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1.1 Background to the Study
In a modern economy,there is distinction between the surplus economic units and the deficit economic units and inconsequence a separation of the savings investment mechanism.This has necessitated the existence of financial institution whose jobs include the transfer of funds from savers to investors.It is generally expected that developing countries, facing a scarcity of capital, will acquire external debt to supplement domestic saving (Malik et al, 2010; Aluko and Arowolo, 2010).
However, whether or not external debt would be beneficial to the borrowing nation depends on whether the borrowed money is used in the productive segments of the economy or for consumption. Adepoju et al (2007) stated that debt financed investment need to be productive and well managed enough to earn a rate of return higher than the cost of debt servicing. Government debt, or borrowing, includes the contracting or guaranteeing of domestic and external (foreign) debt through loans, financial
leasing, on-lending and any other type of borrowing, including concessional and non-concessional borrowing, whatever the source. Debt management strategies is a framework that the government intends to use over the medium-term (five years) to ensure that debt levels stay affordable and sustainable, that any new borrowing is for a good purpose and that the costs and risks of borrowing are minimized.
The main important of debt management strategies in public financial management is that the borrowing country is increasing capacity and expanding output with the aid of foreign savings. The debt, if properly utilized, is expected to help the debtor country’s economies (Hameed et al, 2008) by producing a multiplier effect which leads to increased employment, adequate infrastructural base, a larger export market, improved exchange rate and favorable terms of trade.
However, external debt or internal debt obligations results from disagreements between the Fiscal operations of the government when the total expenditure exceeds current revenue for a govern fiscal year. Whenever a county witnesses a budgetary gap, the nation can employ domestic or
external borrowing to breach the budgetary gap. Borrowing from external sources by the government constituted the external debt of the public sector and the government owned the obligation of debt servings through series of periodic repayment of interest and capital repayment of the debt. Apart from the fact that external debt had been badly expended in Nigeria, the management of the debt by way of service payment, which is usually in foreign exchange, has also affected their macroeconomic performance (Aluko and Arowolo, (2010); Serieux and Yiagadeesen, (2001). Prior to the $18 billion debt cancellation granted to Nigeria in 2005 by the Paris Club, the country had external debt of close to $40 billion with over $30 billion of the amount being owed to Paris Club alone (Semenitari, 2005). The history of Nigeria’s huge debts can hardly be separated from its decades of misrule and the continued recklessness of its rulers. Nigeria’s debt stock in 1971 was $1 billion (Semenitari, 2005).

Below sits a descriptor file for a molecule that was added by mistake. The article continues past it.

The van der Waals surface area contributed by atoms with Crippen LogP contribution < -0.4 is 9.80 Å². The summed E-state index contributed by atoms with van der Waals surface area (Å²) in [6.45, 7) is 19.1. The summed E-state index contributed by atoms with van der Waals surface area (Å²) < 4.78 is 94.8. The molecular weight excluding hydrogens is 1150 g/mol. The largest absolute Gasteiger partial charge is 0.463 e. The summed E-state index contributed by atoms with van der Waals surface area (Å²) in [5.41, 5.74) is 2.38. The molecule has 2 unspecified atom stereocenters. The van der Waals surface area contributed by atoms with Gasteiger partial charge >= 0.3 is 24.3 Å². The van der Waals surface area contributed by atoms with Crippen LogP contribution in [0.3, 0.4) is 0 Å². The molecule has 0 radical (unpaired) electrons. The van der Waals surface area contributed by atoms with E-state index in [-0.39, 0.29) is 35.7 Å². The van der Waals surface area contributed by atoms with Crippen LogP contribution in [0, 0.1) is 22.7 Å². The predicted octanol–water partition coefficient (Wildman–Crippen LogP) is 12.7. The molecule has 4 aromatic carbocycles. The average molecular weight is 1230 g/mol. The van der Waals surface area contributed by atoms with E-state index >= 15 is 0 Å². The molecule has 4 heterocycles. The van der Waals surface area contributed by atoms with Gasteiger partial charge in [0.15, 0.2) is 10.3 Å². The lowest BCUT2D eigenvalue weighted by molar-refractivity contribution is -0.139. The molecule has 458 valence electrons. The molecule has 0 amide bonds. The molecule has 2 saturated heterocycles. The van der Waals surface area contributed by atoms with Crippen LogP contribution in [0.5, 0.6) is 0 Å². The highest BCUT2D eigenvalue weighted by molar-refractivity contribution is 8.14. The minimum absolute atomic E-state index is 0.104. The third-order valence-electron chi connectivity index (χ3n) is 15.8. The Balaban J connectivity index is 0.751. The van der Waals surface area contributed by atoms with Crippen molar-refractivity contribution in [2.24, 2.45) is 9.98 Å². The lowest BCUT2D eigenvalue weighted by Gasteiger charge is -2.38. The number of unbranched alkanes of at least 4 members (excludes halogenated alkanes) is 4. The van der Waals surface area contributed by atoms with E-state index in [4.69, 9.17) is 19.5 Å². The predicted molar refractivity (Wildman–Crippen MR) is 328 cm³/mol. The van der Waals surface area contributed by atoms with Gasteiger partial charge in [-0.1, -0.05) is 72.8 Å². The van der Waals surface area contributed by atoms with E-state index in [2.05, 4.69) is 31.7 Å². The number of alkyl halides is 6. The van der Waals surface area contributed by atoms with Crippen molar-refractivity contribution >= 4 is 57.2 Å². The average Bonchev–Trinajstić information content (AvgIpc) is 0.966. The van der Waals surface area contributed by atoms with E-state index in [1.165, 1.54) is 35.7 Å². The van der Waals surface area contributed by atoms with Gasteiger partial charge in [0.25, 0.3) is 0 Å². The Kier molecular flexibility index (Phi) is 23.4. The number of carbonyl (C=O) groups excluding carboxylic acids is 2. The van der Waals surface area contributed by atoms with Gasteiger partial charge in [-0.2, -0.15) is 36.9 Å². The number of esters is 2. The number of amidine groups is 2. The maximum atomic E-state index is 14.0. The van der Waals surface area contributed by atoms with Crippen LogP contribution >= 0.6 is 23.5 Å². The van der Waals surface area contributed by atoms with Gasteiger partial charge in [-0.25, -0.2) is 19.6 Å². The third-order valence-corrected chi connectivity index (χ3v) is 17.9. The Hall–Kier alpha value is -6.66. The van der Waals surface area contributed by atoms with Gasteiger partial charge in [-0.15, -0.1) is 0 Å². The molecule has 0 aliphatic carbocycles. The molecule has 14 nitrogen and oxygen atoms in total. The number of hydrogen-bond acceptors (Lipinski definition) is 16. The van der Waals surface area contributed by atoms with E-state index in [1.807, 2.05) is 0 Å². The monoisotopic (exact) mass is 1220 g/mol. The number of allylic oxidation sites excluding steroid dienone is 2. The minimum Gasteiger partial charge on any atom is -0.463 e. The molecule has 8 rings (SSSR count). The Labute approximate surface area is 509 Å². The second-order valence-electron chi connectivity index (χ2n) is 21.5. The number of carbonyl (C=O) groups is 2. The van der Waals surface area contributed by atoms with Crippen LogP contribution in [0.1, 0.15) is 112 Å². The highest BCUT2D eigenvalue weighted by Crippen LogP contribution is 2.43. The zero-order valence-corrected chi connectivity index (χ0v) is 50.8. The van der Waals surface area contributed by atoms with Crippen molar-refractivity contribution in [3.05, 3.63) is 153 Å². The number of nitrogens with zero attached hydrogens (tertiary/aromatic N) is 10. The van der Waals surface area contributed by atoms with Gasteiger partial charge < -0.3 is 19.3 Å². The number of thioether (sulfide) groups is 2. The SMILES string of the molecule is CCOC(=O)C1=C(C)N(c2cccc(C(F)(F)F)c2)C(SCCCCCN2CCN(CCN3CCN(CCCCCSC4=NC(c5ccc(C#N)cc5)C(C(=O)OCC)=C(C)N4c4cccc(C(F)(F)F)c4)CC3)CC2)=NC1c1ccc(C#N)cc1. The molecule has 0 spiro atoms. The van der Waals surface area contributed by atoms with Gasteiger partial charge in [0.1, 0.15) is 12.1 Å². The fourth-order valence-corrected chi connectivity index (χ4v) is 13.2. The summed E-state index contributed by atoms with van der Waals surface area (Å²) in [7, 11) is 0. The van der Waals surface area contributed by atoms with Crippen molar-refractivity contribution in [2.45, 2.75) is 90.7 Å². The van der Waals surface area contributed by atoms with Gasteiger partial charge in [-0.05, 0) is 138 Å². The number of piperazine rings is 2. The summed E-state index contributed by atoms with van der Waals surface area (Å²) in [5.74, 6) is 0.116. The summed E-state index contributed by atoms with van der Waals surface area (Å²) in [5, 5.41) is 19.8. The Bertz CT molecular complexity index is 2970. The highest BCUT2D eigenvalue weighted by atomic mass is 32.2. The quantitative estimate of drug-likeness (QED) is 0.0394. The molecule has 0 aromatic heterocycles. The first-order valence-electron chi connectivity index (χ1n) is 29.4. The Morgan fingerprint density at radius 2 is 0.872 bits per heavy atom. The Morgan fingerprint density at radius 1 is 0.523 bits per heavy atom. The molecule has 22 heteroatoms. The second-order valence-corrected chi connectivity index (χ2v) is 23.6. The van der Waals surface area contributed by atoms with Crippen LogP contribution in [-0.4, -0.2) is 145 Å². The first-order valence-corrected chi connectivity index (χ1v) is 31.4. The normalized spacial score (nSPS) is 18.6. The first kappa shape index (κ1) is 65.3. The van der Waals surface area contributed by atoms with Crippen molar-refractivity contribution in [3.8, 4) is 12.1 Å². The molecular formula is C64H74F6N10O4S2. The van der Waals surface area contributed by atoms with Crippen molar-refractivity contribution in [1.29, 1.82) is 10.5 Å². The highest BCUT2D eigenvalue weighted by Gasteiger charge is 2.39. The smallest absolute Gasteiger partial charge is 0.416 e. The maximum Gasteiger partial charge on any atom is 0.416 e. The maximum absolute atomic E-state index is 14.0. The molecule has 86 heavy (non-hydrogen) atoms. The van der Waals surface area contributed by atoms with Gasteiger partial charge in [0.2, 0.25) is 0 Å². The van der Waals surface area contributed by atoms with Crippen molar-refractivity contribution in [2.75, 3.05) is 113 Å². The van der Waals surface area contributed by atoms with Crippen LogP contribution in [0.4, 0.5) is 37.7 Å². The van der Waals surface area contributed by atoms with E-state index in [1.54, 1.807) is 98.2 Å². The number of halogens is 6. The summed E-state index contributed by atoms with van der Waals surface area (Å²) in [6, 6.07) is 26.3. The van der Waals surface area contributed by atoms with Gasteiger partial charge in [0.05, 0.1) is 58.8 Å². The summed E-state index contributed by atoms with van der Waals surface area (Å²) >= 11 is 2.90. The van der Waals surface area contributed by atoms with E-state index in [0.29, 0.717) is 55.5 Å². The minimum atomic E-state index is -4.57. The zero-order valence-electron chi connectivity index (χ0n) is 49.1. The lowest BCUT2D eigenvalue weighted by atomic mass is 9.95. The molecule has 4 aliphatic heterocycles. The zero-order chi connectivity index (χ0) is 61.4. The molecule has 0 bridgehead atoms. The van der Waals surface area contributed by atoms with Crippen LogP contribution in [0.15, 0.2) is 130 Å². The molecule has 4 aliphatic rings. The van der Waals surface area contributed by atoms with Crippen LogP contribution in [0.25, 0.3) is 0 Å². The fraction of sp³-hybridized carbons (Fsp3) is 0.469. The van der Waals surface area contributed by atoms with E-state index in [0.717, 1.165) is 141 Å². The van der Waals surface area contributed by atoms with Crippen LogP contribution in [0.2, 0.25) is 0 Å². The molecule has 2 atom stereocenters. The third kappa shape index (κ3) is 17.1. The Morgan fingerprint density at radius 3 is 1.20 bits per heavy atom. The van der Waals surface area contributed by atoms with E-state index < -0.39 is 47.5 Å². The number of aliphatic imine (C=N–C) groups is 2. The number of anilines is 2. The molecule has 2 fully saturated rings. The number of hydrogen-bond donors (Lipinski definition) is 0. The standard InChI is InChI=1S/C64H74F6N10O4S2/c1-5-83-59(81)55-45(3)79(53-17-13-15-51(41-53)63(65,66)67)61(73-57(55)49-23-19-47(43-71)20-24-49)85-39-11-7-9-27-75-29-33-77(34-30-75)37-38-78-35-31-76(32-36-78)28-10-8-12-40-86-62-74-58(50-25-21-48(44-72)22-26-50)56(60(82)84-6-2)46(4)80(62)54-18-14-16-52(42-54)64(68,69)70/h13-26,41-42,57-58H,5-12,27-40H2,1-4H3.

By 1991, it had risen to $33.4 billion, and rather than decrease, it has been on the increase, particularly with the insurmountable regime of debt servicing and the insatiable desire of political leaders to obtain loans for the
execution of dubious projects (Semenitari, 2005). Before the debt cancellation deal, Nigeria was to pay a whopping sum of $4.9 billion every year on debt servicing (Aluko and Arowolo, 2010). It would have been impossible to achieve exchange rate stability or any meaningful growth under such indebtedness. The effect of the Paris Club debt cancellation was immediately observed in the sequential reduction of the exchange rate of Nigeria vis-à-vis the Dollar from 130.6 Naira in 2005 to 128.2 Naira in 2006, and then 120.9 in 2007 (CBN, 2009). Although the growth rate of the economy has been inconsistent in the post-debt relief period as it plunged from 6.5% in 2005 to 6% in 2006 and then increased to 6.5% in 2007 (CBN, 2008), it could have been worse if the debt had not been cancelled. However, the benefits of the debt cancellation, which was expected to manifest after couple of years, was wiped up in 2009 by the global financial and economic crisis, which was precipitated in August 2007 by the collapse of the sub-prime lending market in the United States.